Canada's annual inflation rate slowed sharply in March after two months at or above 2%, in line with a widespread pullback in inflation expectations following a jump in the wake of President Donald Trump's election victory last fall.
Consumer price inflation decelerated to 1.6% (year-on-year) in March from 2.0% in February.
The country's annual inflation rate slowed to an unexpectedly weak pace last month as the continued decline in food prices played a big role in offsetting the higher cost of gasoline, Statistics Canada said Friday.
The softer-than-expected reading followed months of better-than-expected economic data which prompted the Bank of Canada to boost its growth projection last week for the year to 2.6 per cent, up from its January call of 2.1 per cent. While economists have seen the odds of another rate cut diminishing amid signs of a strong first quarter, they said the muted inflation figures gave no reason for policymakers to begin hiking rates.
The headline year-on-year rate declined to 1.6% from 2.0% previously compared with expectations of a 1.8% rate while the core year-on-year rate declined to 1.3% from 1.7%.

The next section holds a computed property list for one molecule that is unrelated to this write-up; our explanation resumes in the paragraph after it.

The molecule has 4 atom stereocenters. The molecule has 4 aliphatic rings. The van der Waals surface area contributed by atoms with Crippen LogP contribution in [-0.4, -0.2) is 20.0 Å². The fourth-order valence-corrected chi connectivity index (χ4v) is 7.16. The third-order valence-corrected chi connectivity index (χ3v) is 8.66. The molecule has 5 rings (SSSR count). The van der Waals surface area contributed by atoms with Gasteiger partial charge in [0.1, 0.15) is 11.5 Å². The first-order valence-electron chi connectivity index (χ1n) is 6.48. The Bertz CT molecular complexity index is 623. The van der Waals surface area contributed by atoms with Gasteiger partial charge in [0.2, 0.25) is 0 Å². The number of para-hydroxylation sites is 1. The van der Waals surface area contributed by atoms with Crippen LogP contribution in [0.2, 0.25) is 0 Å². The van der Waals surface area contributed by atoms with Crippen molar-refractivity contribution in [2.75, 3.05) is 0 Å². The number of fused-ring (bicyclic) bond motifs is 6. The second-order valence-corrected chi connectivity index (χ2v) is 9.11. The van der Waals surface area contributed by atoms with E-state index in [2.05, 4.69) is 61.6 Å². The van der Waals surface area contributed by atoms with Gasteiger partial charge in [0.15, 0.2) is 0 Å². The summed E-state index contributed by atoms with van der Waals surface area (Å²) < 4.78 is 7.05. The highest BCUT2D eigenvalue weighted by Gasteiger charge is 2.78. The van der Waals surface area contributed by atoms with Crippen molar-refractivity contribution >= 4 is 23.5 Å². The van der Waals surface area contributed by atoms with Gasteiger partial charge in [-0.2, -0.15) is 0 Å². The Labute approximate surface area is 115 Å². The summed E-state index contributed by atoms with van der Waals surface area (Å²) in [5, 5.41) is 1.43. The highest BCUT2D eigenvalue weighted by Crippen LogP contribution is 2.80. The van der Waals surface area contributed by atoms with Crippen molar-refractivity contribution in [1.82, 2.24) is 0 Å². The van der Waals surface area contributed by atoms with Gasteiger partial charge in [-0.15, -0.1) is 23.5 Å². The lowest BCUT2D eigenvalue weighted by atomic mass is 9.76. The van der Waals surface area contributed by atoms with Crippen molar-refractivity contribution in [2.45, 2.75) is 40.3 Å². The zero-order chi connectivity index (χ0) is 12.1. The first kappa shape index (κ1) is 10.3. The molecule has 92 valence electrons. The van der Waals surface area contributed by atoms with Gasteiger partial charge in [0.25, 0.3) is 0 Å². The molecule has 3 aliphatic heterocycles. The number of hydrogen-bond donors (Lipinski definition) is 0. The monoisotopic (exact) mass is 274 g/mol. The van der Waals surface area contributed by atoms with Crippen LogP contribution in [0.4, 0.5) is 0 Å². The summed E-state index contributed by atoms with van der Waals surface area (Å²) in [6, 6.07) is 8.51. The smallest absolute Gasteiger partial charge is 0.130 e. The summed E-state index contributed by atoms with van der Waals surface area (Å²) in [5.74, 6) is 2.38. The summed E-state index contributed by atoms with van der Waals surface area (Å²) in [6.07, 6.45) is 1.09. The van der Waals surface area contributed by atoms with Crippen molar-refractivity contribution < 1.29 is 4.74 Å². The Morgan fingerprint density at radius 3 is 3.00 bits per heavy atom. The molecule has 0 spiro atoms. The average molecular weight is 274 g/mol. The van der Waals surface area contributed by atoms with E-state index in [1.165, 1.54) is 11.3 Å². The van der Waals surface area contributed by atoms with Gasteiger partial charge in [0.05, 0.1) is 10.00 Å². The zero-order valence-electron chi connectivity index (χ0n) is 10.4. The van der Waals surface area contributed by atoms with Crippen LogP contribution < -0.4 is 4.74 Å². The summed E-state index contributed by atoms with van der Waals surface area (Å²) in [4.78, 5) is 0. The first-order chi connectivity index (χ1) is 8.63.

TD senior economist James Marple said the presence of soft inflation despite improving growth suggests Canada still has room to expand, particularly for an economy still recovering from the oil-price shock. Compared to a year earlier, the cost of fresh fruit dropped 12.4 per cent while fresh vegetable prices fell 10.2 per cent. For example, gas prices increased 15.2 per cent last month.
Food prices were down 1.9 percent on a year-over-year basis as Canadians paid less for food purchased in stores, while a decline in clothing costs also weighed on inflation.
Across Canada, Prince Edward Island was the only province that saw its annual inflation rate accelerate last month.